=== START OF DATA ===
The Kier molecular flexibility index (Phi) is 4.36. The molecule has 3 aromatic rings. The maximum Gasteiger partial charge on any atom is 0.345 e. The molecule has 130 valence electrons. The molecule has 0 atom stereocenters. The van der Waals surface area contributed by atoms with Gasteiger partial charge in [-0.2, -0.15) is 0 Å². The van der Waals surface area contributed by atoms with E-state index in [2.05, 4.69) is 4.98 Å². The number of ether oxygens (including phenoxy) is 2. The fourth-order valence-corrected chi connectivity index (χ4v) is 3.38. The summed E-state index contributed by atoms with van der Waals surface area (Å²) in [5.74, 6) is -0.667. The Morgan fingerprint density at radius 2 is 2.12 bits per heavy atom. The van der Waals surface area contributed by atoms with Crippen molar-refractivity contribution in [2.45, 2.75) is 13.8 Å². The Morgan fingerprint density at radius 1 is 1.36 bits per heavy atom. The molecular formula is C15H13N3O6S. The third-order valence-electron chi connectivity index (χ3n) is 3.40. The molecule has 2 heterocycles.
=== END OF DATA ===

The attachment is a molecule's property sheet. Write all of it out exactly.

The Kier molecular flexibility index (Phi) is 4.36. The molecule has 3 aromatic rings. The maximum Gasteiger partial charge on any atom is 0.345 e. The molecule has 130 valence electrons. The molecule has 0 atom stereocenters. The van der Waals surface area contributed by atoms with Gasteiger partial charge in [-0.2, -0.15) is 0 Å². The van der Waals surface area contributed by atoms with E-state index in [2.05, 4.69) is 4.98 Å². The number of ether oxygens (including phenoxy) is 2. The fourth-order valence-corrected chi connectivity index (χ4v) is 3.38. The summed E-state index contributed by atoms with van der Waals surface area (Å²) in [5.74, 6) is -0.667. The Morgan fingerprint density at radius 2 is 2.12 bits per heavy atom. The van der Waals surface area contributed by atoms with Crippen molar-refractivity contribution in [2.45, 2.75) is 13.8 Å². The Morgan fingerprint density at radius 1 is 1.36 bits per heavy atom. The molecular formula is C15H13N3O6S. The third-order valence-electron chi connectivity index (χ3n) is 3.40. The molecule has 2 heterocycles.